Given the reality that promotions to full professor within tenure may occur at substantially different times, even within a school, and given the possibility of multiple considerations of such promotion over a career, there is a limit to the "appeal of right" to the provost in cases where faculty with tenure are denied promotion. Each school should establish a reasonable period within which promotions within tenure will ordinarily be considered. A person passed over for promotion one year may be reconsidered the following year. Appeal of negative decisions on promotion within tenure will be reviewed by the provost only if no previous request has been made by the same candidate within a five-year period.
Normally, the substantive judgments of the school on the quality of student instruction, research, and/or service will not be reversed when adequately supported and in accordance with University policy.
As soon as practical after the February 1 deadline (or after a special promotion or tenure action has been initiated), the provost will report to the dean the results of the promotion and tenure reviews at the provost's level and will forward approved recommendations to the president and, with her or his approval, to the Board of Visitors for action.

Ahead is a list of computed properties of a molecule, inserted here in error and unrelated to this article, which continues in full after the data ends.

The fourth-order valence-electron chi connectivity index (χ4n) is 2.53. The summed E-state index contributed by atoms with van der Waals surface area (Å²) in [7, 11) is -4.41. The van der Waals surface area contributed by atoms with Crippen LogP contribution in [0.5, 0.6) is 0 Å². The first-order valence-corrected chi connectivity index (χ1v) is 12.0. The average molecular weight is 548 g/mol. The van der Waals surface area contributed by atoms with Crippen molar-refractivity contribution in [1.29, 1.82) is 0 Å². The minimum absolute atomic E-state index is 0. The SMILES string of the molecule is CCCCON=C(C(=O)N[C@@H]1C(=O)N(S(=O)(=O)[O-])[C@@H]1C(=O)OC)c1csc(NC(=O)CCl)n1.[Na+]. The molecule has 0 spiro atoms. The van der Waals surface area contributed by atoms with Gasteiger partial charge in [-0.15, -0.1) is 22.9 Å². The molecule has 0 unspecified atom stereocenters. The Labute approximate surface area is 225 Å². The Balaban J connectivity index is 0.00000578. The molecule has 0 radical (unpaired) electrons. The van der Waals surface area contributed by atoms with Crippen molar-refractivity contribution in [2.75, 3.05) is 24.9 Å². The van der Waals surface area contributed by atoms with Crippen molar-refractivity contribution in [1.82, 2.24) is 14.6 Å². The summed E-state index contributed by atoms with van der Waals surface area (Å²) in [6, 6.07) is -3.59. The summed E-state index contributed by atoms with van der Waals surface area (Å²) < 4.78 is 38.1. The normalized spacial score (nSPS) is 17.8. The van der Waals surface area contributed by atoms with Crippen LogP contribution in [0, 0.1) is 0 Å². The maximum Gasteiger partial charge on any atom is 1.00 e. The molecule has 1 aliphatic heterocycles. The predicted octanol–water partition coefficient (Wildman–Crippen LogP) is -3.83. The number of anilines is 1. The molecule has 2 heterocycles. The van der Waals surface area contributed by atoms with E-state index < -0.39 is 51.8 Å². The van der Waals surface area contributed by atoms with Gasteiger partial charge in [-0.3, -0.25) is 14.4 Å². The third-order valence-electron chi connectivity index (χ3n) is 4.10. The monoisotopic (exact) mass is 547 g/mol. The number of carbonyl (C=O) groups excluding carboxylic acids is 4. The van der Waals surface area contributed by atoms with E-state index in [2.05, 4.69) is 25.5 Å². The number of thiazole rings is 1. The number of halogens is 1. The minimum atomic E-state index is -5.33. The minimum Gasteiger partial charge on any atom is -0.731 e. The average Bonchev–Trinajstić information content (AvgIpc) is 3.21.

Whenever possible, faculty promotion and tenure or new faculty hires should have tenure status reviewed or granted through the processes described above. When this is not possible and a rapid decision to hire with tenure is needed or a retention counter-offer with promotion and/or tenure must be made quickly, an expedited review may take place in accordance with the procedures described below.
Expedited Review Procedures:
These procedures make it possible for faculty review to be completed in a compressed time period; they are not intended to bypass normal review processes.
Promotion and tenure review requires:
- in schools with departments, departmental faculty review,
- chair recommendation to the dean,
- school-level faculty review,
- recommendation from the dean to the provost, and
- review by the provost's committee.
In expedited review, the chair and dean may appoint a sub-committee consisting of no fewer than three faculty members who are members of the department or school promotion and tenure committee or who usually participate in these decisions. The subcommittee reviews the nomination and provides the chair or dean with a decision in no more than three days. Once the provost receives the dean's recommendation, the provost reviews the nomination and makes a decision as quickly as possible, generally within two weeks.
Materials submitted in a dossier for expedited review should be similar to those normally included in a promotion dossier, including a complete, detailed curriculum vitae. Three outside, arms-length letters, are acceptable, provided they address the candidate's suitability for the faculty rank and tenure. A candidate's cover letter or research plans may substitute for the usual statement in the dossier. While it is not necessary to include letters from UVA faculty colleagues or students, it is essential to include evidence of the faculty member’s teaching effectiveness. A summary of teaching evaluations from the University or the prior institution, teaching awards, and other documentation may provide evidence of effective teaching. Incomplete dossiers will delay review.